If the partnership is for a definite term or particular undertaking, then a partner’s decision to dissociate prior to that date/goal is considered wrongful only if any of the following apply: (1) the partner chooses to withdraw by their express will, (2) they are judicially expelled, (3) they become a debtor in bankruptcy, or (4) the partner is some type of business association, and that association itself dissolves.
By means of example, in Bustamante v. Intuit, Inc. (2006) 141 Cal.App.4th 199, Bustamante entered a joint venture with Intuit to introduce their wildly popular “QuickBooks” technology to Mexico.
But their written agreement was woefully lacking. It provided only that they would “form and launch” a company in Mexico. When it was clear the venture would not work out, Intuit terminated the relationship. Bustamante sued for wrongful dissociation.
The court found that the dissociation was not wrongful because the terms were unclear, and there was no “meeting of the minds” on several key provisions, such as investor funding commitments. This case is an important reminder that partnership agreements are still contracts and are subject to scrutiny in lawsuits.
What is the effect of a “rightful” dissociation?
Once a partner dissociates from a partnership, a few things happen.
First, their right to participate in the management and conduct of the partnership terminates. (Corp. Code § 16603.) Along with this comes the termination of any duty of loyalty or care the former partner had to the partnership.
Then, under section 16701, the partnership must buy out the dissociated partner’s interest in the partnership. This way, the partners have the ability to continue the partnership if they so choose.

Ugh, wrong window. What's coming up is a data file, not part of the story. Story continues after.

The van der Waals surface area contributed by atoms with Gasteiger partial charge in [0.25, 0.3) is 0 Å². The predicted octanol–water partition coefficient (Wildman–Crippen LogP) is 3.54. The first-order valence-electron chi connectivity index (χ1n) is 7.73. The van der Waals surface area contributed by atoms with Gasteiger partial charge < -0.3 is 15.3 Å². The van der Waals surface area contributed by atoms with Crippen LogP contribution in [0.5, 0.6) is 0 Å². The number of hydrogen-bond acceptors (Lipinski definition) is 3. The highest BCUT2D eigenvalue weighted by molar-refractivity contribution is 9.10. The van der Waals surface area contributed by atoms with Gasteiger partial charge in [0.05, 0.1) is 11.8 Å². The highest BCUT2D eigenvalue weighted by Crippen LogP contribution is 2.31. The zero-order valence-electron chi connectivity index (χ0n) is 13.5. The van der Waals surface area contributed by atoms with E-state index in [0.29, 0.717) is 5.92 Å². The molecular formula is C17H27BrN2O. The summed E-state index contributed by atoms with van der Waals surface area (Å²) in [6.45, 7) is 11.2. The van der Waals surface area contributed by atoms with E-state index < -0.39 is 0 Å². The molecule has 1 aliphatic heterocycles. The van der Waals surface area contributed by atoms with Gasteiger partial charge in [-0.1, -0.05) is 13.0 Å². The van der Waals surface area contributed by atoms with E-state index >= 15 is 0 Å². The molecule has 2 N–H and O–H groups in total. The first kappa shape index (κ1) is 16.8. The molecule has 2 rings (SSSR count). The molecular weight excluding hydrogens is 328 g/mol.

Yet, this is not as cut and dry as it appears. While the code does provide for a method of determining the buy-out price, inter-partnership squabbles inevitably lead to lawsuits and court action. But-out disputes are incredibly common.
What is the effect of wrongful dissociation?
Wrongfully dissociating from a partnership can carry heavy penalties. Usually, it will lead to some type of lawsuit.
This is because a partner who wrongfully dissociates is liable to the partnership for damages caused by the dissociation. This liability is in addition to any other obligation of the partner to the partnership or to the other partners. (Corp. Code § 16602 (c).)
Yet, under RUPA and California law, liability for damages is the extent of the punishment. Some partnership agreements will attempt to include a clause that strips a wrongfully dissociating partner of their partnership capital account, but California cases have held such clauses unenforceable. “California case law does not support a forfeiture of a capital account.” (O’Flaherty v. Belgum (2004) 115 Cal.App.4th 1044, 1058.)
While wrongful dissociation still mandates a buy-out, the damages from the dissociation are subtracted from the distribution of funds. Moreover, if the wrongful dissociation is related to a premature withdrawal, the dissociating partner is not entitled to any portion of the buy-out price until the term or undertaking is complete. (Corp. Code § 16701 (h).)
How can the attorneys at the Underwood Law Firm, P.C. assist you?
Partnership law can be incredibly tricky, despite its heavy reliance on statutes and codes. Because of the penalties associated with wrongfully dissociating, partners need to understand their agreements to ensure that when they leave the venture, they are doing it the right way and unencumbered by the possibility of a lawsuit.
As each case is unique, members of partnerships would be well-served to seek experienced counsel familiar with contract interpretation and partnership law. At the Underwood Law Firm, P.C., our knowledgeable attorneys are here to help. If you are concerned about dissociating from a partnership, worried that one of your fellow partners is trying to wrongfully dissociate or if you just have questions, please do not hesitate to contact our office.